Last year, before winter started, I was like
“Winter is coming.“
– George R.R. Martin,
Now though, I’m more like this :
She turned to the sunlight
And shook her yellow head,
And whispered to her neighbor:
“Winter is dead”.
– A.A. Milne, When We Were Very Young (Winnie-the-Pooh, #3)
In a place like Bhuj which is naturally hot and dry throughout the year, winter comes as a welcome relief from all the sweating and sand-laden winds blowing in your face. This year though, we got the rough end of the stick.
While winter stays for no more than 1.5 – 2 months here and it’s not as cold and terrifying as the winters up north in the country, people still like enjoying their two-month break from the heat as well as enjoying the various sweets and delicacies that are specially prepared in this season, like ‘adadiyaa’, ‘chikki’ and ‘undhiyu’, among others. Gujarati people just love their food, regardless of the season. Living here all these years, I have been accustomed to looking forward to the same things. This year, because of the El Niño effect, the winters have been less cold than is the norm every year, not just in Bhuj but across the country. While it doesn’t deter anyone from eating any of the above mentioned dishes, it certainly takes the charm away. Imagine eating a ripe Kesar mango after rains instead of in sultry, peak summer. Looking at the other end of the spectrum though, the winter “lite version” surely has provided a lot of relief to people, especially in the northern states, and particularly to the poor and the homeless.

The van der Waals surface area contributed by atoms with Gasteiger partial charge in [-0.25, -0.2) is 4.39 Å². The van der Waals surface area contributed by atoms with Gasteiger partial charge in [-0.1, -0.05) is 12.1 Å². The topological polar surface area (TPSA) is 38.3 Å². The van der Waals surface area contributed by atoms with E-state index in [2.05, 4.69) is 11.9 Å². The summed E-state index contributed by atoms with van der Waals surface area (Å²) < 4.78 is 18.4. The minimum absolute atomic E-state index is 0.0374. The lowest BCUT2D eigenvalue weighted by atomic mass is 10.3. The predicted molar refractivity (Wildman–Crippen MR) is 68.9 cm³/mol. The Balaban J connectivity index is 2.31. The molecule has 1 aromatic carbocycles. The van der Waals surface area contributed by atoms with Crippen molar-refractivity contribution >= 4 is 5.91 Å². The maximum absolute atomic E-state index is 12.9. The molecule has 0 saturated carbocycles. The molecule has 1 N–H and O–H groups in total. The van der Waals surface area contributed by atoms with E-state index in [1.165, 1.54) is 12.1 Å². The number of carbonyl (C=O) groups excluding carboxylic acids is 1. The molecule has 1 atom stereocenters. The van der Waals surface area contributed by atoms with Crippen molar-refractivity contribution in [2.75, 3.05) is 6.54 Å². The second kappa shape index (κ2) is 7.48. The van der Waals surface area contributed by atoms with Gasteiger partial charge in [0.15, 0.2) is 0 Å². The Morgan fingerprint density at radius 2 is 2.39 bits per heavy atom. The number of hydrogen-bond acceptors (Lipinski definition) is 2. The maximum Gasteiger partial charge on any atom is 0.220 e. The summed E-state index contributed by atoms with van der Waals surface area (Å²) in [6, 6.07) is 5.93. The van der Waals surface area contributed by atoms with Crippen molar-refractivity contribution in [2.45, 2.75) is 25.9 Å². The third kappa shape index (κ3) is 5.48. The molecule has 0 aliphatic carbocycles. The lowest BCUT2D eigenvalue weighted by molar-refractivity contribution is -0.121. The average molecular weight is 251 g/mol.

The downside is the probable adverse effect on the Rabi crop of Wheat, which, as I was told back at my hometown in another of those chilly northern winter states, Uttar Pradesh, needs fog in late December-early January for a good yield. What this El Niño effect has meant in Bhuj is that there have been barely 10-15 really cold days this time, which is a shame actually.
No animal, according to the rules of animal-etiquette, is ever expected to do anything strenuous, or heroic, or even moderately active during the off-season of winter.
– Kenneth Grahame, The Wind in the Willows
Apart from providing relief from the heat and dust, winter also provides us with a chance to dabble in the season’s fashion – in woollens, shawls, mufflers, sweatshirts and pullovers to knit caps, gloves and sweaters. It also helps people, especially lazy-as-hell engineering guys to conceal the fact that they haven’t bathed or washed their shirt and undervest for the past fortnight or so, since there’s very less sweating and adding a sweater on top of the shirt (with a liberal spray of deodorant) masks the smell almost completely (don’t look at me, bloggeray doesn’t do that kind of thing!!! I’m a hyper-clean and hygienic dude.
OK…………, might have tried it out sometime, maybe once in college 😀 ). Jokes apart, the point I’m trying to make is that the shorter and warmer the winter, the less chance the fashionistas get to display their wardrobe.
Generally it’s said here that winter stays till Uttarayan (that’s 14/15 January for non-Indians). This time though, I guess it had long since said goodbye, somewhere around the turn of the year itself.
The sad state of affairs 😦
What good is the warmth of summer, without the cold of winter to give it sweetness.
– John Steinbeck, Travels with Charley: In Search of America.
P.S. : I personally am not a big fan of winter. The cold and cough and dry, chapped lips and skin that is standard issue in the season is not my cup of tea! I’ll rather take my perspiring, parched-as-nuts self of summer any day over those struggles.